FEINBERG: Every day as you know, Soledad, in every court in our country, city, village, hamlet, judges and juries do that every day. What would the victim have earned, but for the death of the injury? How much pain? How much suffering?

Judges and juries do it all the time. My challenge is everybody knows about the program, so it is not just one off, one person in a rural courtroom. It is everybody gathered together and everybody counts other people's money.

That is a human trait. Not just what am I getting, what is my next door neighbor getting? How much am I getting compensated? Why is my next door neighbor getting more? That is always going to be an emotional challenge to try and overcome.

O'BRIEN: Agent Orange was the first one. You described going back between the two groups, the sort of negotiating and kind of lying is a strong word, maybe being a little bit what's the word, deceitful about sort of what -- you said to the companies, you cannot win and basically vilify veterans.

You said to the vets, you cannot win. There's no proof. You're not going to win. You told both sides you are not going to win so that you can navigate sort of settlement. Is that sort of the role, the model of how it usually goes?

FEINBERG: Well, that's in one case, the uncertainty of litigation, the cost of litigation, how long it will take. You don't know how it will end. Here is an opportunity. Step back. Self help.

Voluntarily resolve it yourself. In 9/11 or in the BP oil spill, you can go the other route. You can hire a lawyer. You can file a lawsuit.

In 18 months in BP as you know, we distributed over $6.5 billion to 220,000 people, before the first trial was even set up, and that very success is what poses problems because expectations increases. And everybody feels they ought to have a program like this as well.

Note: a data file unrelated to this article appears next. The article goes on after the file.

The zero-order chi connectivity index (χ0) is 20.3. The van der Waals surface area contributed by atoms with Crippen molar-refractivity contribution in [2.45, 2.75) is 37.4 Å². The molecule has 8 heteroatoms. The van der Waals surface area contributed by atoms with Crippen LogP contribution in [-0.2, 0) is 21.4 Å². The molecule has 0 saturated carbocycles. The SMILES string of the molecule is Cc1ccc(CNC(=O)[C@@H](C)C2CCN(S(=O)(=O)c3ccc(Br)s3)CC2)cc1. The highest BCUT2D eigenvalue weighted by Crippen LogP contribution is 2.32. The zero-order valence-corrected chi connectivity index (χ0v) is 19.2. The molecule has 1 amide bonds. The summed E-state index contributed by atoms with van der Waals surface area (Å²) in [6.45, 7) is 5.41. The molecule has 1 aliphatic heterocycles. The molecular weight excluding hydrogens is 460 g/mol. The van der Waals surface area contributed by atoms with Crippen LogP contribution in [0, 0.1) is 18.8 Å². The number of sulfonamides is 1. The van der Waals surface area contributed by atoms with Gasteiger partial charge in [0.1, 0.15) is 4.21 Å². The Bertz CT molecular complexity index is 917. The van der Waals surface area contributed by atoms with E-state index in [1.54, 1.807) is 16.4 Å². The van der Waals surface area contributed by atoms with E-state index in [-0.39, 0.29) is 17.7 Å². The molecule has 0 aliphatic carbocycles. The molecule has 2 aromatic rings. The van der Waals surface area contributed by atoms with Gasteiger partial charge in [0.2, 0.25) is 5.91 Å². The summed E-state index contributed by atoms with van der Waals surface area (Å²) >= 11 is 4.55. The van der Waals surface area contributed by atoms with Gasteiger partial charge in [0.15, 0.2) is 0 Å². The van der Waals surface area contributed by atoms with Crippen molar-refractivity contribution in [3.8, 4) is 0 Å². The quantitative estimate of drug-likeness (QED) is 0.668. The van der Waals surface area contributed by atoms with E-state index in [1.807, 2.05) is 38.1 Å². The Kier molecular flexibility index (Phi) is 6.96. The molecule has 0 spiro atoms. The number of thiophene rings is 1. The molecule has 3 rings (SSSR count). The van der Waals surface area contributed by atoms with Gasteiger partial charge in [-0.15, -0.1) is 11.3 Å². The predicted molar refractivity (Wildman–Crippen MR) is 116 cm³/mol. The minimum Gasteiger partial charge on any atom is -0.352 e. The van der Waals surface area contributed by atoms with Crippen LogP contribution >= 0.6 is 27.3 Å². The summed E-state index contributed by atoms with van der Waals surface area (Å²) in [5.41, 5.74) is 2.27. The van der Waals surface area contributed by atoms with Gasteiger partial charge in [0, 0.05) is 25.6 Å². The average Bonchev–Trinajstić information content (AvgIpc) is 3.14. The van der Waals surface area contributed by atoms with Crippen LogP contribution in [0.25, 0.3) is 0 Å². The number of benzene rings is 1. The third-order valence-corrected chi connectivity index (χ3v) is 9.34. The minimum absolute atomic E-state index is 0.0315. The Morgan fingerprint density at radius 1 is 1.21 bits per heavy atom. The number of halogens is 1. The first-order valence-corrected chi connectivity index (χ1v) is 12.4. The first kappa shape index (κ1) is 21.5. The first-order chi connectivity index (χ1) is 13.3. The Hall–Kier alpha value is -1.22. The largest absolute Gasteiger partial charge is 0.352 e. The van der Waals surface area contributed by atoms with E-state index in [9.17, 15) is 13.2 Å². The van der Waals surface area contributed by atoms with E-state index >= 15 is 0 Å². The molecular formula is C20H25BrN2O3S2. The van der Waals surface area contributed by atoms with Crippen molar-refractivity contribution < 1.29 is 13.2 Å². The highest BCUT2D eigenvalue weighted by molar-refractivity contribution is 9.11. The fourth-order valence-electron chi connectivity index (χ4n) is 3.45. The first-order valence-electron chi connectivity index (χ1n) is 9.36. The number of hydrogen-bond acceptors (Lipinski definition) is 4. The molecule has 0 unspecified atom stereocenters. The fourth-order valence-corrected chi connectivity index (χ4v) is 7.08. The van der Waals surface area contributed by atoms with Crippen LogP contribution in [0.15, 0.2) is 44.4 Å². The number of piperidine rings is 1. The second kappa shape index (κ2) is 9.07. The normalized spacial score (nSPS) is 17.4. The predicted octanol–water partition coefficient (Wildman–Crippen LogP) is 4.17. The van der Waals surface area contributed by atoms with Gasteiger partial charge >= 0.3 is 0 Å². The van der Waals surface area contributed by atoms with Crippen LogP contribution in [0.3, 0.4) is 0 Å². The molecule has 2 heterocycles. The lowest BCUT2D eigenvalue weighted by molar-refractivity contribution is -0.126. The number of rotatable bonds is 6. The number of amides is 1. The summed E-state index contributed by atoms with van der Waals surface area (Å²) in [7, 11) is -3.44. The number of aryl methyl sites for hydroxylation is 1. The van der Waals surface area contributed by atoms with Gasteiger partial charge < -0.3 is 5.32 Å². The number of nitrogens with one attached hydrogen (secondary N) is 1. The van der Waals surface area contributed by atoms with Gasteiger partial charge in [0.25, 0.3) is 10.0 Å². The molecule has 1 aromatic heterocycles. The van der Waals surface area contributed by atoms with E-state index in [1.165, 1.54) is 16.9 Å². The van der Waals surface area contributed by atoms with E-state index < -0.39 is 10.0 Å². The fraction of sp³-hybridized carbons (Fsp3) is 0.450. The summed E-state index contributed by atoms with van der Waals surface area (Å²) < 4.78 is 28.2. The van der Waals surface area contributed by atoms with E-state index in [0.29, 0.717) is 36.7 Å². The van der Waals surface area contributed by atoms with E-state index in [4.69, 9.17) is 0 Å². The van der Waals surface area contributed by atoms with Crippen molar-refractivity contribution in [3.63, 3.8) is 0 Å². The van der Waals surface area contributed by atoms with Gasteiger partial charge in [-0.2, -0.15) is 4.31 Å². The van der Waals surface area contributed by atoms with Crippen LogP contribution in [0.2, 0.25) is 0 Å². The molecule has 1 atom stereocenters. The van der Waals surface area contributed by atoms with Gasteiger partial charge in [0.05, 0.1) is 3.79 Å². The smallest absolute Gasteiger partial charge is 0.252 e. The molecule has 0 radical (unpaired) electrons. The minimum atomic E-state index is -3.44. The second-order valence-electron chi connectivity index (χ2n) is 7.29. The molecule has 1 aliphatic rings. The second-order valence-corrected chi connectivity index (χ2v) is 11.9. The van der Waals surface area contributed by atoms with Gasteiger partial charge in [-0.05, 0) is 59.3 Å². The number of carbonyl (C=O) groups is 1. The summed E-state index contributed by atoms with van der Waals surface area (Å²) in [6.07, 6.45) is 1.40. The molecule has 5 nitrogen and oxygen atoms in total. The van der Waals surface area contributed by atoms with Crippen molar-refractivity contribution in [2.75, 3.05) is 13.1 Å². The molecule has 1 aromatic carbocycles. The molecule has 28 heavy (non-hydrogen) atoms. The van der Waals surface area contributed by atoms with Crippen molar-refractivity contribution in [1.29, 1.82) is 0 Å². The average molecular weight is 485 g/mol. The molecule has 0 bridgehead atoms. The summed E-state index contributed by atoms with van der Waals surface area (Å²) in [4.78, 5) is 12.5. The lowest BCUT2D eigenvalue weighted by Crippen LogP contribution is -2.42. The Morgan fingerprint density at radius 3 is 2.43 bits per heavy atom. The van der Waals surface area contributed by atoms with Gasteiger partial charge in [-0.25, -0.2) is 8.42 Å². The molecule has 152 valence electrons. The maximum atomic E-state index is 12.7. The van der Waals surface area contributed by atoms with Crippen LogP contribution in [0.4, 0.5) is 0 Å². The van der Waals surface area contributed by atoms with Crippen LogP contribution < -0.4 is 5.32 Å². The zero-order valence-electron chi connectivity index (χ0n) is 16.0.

ABBY HUNTSMAN, HOST, HUFFPOST LIVE: Is it difficult to not get emotionally involved in some of these cases? What was the hardest one for you and why?

FEINBERG: Well, in the book, I talk about all these emotional cases. You can't help but be affected by victims. One lady came to see me and said, I want the money from 9/11 right away.

I lost my husband at the World Trade Center. He was a fireman. I have two children that he left me with, and now he's going and I need the money within a couple of weeks.

And I said, well, why do you need it so quickly? We'll get it to you. I have terminal cancer. My husband was going to survive me and take care of our two children.

Now they are going to are orphans and I have only eight to 10 weeks to live. Get me the money, please, Mr. Feinberg. We got her the compensation and 10 weeks later, she was gone.

O'BRIEN: My goodness, the book is called "Who Gets What," and it's a fascinating read for some of your biggest challenges. The BP oil spill you say was one of the toughest ones just emotionally and really having to overpromise things to people.

FEINBERG: The volume of claims in BP. We received in 18 months over 1 million claims from 50 states and 35 foreign countries.